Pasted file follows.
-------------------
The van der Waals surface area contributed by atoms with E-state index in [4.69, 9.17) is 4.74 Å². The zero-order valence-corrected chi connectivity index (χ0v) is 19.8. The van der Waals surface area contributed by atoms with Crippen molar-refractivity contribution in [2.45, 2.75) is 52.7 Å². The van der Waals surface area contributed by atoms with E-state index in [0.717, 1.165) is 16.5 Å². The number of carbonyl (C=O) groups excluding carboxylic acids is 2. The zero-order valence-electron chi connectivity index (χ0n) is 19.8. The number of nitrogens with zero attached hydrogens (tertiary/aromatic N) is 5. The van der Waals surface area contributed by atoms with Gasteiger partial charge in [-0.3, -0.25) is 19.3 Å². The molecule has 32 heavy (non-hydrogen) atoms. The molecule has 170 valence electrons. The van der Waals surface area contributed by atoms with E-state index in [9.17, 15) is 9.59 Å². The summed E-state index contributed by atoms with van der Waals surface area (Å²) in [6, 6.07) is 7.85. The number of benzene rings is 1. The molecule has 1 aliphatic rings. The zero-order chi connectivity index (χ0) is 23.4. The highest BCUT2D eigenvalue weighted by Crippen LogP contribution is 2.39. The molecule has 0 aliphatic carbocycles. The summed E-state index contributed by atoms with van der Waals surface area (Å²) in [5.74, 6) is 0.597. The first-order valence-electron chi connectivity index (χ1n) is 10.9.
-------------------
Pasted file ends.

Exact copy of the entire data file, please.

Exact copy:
The van der Waals surface area contributed by atoms with E-state index in [4.69, 9.17) is 4.74 Å². The zero-order valence-corrected chi connectivity index (χ0v) is 19.8. The van der Waals surface area contributed by atoms with Crippen molar-refractivity contribution in [2.45, 2.75) is 52.7 Å². The van der Waals surface area contributed by atoms with E-state index in [0.717, 1.165) is 16.5 Å². The number of carbonyl (C=O) groups excluding carboxylic acids is 2. The zero-order valence-electron chi connectivity index (χ0n) is 19.8. The number of nitrogens with zero attached hydrogens (tertiary/aromatic N) is 5. The van der Waals surface area contributed by atoms with Gasteiger partial charge in [-0.3, -0.25) is 19.3 Å². The molecule has 32 heavy (non-hydrogen) atoms. The molecule has 170 valence electrons. The van der Waals surface area contributed by atoms with E-state index in [9.17, 15) is 9.59 Å². The summed E-state index contributed by atoms with van der Waals surface area (Å²) in [6, 6.07) is 7.85. The number of benzene rings is 1. The molecule has 1 aliphatic rings. The zero-order chi connectivity index (χ0) is 23.4. The highest BCUT2D eigenvalue weighted by Crippen LogP contribution is 2.39. The molecule has 0 aliphatic carbocycles. The summed E-state index contributed by atoms with van der Waals surface area (Å²) in [5.74, 6) is 0.597. The first-order valence-electron chi connectivity index (χ1n) is 10.9.